A still more excellent account we have in the Shepherd of Salisbury-Plain. In a conversation with Mr. Johnson, he gives the following pleasing account of himself: “ Blessed be God, through his mercy, I learnt to read when I was a boy. I believe there is no day for the last thirty years, that I have not peeped at my Bible. If we can't find time to read a chapter, I defy any man to say he can't find time to read a verse; and a single text, well followed and put in practice every day, would make no bad figure at the year's end; 365 texts, without the loss of a moment's time, would make a pretty stock, a little golden treasury, as one may say, from new year's day to new year's day; and if children were brought up to it, they would come to look for their text, as naturally as they do for their breakfast. I can say the greatest part of the Bible by heart. I have led but a lonely life, and have often had but little to eat; but my Bible has been meat, drink and company to me—and when want and trouble have come upon me, I don't know what I should have done indeed, if I had not had the promises of this book for my stay and support."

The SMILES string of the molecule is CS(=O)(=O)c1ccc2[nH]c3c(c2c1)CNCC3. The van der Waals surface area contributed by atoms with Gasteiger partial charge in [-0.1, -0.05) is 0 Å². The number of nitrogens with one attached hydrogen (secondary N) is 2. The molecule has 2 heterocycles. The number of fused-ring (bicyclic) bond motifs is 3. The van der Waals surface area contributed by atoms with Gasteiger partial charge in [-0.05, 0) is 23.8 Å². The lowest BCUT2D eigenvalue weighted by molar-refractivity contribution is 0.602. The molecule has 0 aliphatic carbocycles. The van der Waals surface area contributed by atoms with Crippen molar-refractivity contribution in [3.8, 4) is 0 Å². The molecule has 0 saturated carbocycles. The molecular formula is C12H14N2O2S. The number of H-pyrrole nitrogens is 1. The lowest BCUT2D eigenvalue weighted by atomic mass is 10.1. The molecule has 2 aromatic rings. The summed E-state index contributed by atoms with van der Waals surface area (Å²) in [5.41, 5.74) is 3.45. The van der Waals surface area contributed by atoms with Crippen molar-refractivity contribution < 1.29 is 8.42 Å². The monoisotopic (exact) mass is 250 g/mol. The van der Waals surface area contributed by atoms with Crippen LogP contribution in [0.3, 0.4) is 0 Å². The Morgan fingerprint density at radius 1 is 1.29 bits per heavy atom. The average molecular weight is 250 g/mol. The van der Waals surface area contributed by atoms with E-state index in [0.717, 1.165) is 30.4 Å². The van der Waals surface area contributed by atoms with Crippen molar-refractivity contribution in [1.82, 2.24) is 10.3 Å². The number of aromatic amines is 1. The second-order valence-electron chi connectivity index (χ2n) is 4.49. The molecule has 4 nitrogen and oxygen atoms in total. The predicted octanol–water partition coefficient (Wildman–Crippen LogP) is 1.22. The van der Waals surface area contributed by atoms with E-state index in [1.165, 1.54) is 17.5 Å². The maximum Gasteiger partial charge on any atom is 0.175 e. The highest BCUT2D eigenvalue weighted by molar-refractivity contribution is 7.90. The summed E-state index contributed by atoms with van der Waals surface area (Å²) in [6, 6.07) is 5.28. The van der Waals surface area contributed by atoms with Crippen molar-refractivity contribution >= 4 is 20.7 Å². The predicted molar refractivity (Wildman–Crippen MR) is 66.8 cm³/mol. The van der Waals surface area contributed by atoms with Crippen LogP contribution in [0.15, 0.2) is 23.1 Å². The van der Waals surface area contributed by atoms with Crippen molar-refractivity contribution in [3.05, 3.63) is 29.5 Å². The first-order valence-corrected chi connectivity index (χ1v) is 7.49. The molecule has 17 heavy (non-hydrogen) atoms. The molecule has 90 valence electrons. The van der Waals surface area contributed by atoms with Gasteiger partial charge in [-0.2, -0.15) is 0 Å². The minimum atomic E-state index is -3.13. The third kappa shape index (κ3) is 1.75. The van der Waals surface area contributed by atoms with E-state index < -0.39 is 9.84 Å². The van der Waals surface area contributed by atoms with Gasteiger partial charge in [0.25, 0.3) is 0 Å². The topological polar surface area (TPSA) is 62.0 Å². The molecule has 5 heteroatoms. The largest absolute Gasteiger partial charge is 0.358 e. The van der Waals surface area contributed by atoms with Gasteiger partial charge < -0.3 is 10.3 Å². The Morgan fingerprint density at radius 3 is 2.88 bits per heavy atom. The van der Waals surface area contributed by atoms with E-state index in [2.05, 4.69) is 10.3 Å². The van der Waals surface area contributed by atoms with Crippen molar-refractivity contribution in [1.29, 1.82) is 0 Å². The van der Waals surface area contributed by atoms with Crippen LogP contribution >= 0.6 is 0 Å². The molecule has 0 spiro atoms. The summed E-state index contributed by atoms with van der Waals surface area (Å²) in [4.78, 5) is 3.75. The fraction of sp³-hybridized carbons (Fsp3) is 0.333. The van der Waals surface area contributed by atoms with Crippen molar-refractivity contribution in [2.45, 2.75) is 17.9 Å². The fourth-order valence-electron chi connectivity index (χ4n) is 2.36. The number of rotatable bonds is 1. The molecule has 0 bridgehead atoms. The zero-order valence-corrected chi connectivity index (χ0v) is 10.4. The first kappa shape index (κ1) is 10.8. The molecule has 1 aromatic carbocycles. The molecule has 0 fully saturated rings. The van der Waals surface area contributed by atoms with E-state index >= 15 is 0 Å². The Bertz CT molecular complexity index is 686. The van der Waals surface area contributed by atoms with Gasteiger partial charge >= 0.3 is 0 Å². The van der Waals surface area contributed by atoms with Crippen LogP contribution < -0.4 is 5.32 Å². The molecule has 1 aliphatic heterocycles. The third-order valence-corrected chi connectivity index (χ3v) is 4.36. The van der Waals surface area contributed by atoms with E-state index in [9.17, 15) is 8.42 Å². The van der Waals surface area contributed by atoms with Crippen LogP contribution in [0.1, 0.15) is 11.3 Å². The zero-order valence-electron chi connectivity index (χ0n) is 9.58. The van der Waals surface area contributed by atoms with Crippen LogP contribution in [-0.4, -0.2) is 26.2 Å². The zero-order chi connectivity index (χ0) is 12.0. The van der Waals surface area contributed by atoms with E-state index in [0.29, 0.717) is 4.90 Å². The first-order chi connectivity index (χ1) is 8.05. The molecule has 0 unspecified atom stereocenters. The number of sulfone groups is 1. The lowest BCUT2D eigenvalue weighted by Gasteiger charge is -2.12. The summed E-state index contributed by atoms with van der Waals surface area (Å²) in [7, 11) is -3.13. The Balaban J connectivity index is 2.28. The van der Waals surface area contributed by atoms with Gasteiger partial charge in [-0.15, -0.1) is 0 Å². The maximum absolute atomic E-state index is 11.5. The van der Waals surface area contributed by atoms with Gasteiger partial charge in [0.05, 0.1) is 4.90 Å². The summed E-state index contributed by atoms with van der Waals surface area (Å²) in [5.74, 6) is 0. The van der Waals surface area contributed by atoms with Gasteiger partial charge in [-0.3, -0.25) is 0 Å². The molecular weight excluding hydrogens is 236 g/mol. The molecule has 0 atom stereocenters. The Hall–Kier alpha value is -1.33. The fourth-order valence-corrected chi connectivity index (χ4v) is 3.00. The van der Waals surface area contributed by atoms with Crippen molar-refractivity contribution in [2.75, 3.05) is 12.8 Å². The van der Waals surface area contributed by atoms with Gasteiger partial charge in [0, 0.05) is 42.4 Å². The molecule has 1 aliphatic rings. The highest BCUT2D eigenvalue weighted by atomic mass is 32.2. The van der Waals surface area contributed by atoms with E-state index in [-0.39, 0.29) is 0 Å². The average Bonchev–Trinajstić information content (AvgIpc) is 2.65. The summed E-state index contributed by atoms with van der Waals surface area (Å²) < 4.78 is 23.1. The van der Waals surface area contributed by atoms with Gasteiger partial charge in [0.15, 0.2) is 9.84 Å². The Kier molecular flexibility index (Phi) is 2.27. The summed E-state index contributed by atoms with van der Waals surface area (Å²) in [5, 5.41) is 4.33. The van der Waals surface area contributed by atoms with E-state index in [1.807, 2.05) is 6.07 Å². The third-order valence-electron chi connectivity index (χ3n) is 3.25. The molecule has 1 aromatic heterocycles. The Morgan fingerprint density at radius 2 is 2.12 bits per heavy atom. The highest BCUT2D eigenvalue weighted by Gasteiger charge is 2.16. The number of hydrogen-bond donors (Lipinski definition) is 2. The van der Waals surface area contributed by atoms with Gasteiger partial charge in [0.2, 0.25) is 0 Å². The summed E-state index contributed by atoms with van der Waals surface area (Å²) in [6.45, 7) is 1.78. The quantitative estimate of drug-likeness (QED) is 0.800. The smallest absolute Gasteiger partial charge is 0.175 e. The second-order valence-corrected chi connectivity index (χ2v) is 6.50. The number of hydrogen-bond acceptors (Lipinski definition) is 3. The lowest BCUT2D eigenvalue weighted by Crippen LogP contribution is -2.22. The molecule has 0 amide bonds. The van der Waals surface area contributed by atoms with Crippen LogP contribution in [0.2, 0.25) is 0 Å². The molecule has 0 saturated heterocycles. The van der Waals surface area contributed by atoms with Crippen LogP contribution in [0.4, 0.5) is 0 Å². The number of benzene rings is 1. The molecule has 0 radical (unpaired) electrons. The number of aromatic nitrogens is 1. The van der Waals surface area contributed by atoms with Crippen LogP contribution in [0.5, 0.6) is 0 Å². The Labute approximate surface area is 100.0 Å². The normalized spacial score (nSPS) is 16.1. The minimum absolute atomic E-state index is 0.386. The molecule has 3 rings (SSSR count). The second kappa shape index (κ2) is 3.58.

Let no man hereafter pretend he cannot find time to read the Sacred Writings. Every person has abundant leisure for the pur. pose. Find but inclination, and you will soon find time.
the philosophers, as well in the weight of its authority, as in the extent of its utility.”
The principles of natural religion are all solid, and founded in the reason and relation of things. The gospel of Christ is equally solid and rational. It takes in, unites, and confirms every principle of nature, and adds a number of circumstances suited to the fallen condition of man. And it calls upon, it invites, it challenges, it commands us to examine its pretensions with all possible care accuracy, and severity.
“ Wrong not the Christian; think not reason yours;
On argument alone our faith is built." If the gospel had not been agreeable to the most refined principles of human reason, we should never have found the soundest and most perfect reasoners, that ever appeared upon earth, enlist under its banner (8). That it is not universally received, is by no
(8) We may add, that the most active, useful and benevolent characters in our own enlightened day, have been the firmest believers in the writings of the Old and New Testaments. John Wesley spent his whole life, 'time, strength, and fortune, in spread. ing the knowledge of Christ and his word. John Howard was equally active in advancing the same cause, in a way as unprece. dented as it was useful. He was a firm believer in the Scriptures, and a very serious and conscientious Christian.